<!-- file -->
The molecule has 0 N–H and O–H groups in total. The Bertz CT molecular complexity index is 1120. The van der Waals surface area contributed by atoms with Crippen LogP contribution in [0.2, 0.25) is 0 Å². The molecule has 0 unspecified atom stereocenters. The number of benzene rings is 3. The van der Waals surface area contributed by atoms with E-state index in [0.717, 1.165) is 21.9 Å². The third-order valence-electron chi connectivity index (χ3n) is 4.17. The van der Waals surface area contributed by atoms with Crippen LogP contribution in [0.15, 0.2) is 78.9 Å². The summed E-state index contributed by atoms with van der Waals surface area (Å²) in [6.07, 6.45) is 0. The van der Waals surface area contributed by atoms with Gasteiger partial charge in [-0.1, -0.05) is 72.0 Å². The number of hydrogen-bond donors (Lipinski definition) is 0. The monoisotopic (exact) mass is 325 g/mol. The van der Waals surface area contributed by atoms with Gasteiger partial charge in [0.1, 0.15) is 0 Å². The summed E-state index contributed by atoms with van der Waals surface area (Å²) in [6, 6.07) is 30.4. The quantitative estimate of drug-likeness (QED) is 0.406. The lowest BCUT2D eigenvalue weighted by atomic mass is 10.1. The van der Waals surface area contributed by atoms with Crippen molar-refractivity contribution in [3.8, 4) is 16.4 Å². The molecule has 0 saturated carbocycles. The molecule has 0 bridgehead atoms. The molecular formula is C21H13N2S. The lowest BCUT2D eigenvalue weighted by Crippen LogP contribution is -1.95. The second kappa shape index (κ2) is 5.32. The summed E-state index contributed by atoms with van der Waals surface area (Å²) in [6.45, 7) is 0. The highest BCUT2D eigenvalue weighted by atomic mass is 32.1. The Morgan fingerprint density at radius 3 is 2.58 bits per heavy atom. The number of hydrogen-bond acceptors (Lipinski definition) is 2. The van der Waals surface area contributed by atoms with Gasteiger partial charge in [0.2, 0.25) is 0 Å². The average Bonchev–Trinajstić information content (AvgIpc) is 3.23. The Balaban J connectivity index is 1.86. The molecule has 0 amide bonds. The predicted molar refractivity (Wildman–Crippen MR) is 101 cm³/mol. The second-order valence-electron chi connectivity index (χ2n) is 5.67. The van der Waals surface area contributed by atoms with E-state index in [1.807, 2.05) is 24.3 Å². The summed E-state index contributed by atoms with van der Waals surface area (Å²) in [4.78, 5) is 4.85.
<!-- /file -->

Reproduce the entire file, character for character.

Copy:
The molecule has 0 N–H and O–H groups in total. The Bertz CT molecular complexity index is 1120. The van der Waals surface area contributed by atoms with Crippen LogP contribution in [0.2, 0.25) is 0 Å². The molecule has 0 unspecified atom stereocenters. The number of benzene rings is 3. The van der Waals surface area contributed by atoms with E-state index in [0.717, 1.165) is 21.9 Å². The third-order valence-electron chi connectivity index (χ3n) is 4.17. The van der Waals surface area contributed by atoms with Crippen LogP contribution in [0.15, 0.2) is 78.9 Å². The summed E-state index contributed by atoms with van der Waals surface area (Å²) in [6.07, 6.45) is 0. The van der Waals surface area contributed by atoms with Gasteiger partial charge in [-0.1, -0.05) is 72.0 Å². The number of hydrogen-bond donors (Lipinski definition) is 0. The monoisotopic (exact) mass is 325 g/mol. The van der Waals surface area contributed by atoms with Gasteiger partial charge in [0.1, 0.15) is 0 Å². The summed E-state index contributed by atoms with van der Waals surface area (Å²) in [6, 6.07) is 30.4. The quantitative estimate of drug-likeness (QED) is 0.406. The lowest BCUT2D eigenvalue weighted by atomic mass is 10.1. The van der Waals surface area contributed by atoms with Crippen molar-refractivity contribution in [3.8, 4) is 16.4 Å². The molecule has 0 saturated carbocycles. The molecule has 0 bridgehead atoms. The molecular formula is C21H13N2S. The lowest BCUT2D eigenvalue weighted by Crippen LogP contribution is -1.95. The second kappa shape index (κ2) is 5.32. The summed E-state index contributed by atoms with van der Waals surface area (Å²) in [6.45, 7) is 0. The highest BCUT2D eigenvalue weighted by atomic mass is 32.1. The Morgan fingerprint density at radius 3 is 2.58 bits per heavy atom. The number of hydrogen-bond acceptors (Lipinski definition) is 2. The van der Waals surface area contributed by atoms with Gasteiger partial charge in [0.2, 0.25) is 0 Å². The average Bonchev–Trinajstić information content (AvgIpc) is 3.23. The Balaban J connectivity index is 1.86. The molecule has 0 amide bonds. The predicted molar refractivity (Wildman–Crippen MR) is 101 cm³/mol. The second-order valence-electron chi connectivity index (χ2n) is 5.67. The van der Waals surface area contributed by atoms with E-state index in [1.807, 2.05) is 24.3 Å². The summed E-state index contributed by atoms with van der Waals surface area (Å²) in [4.78, 5) is 4.85.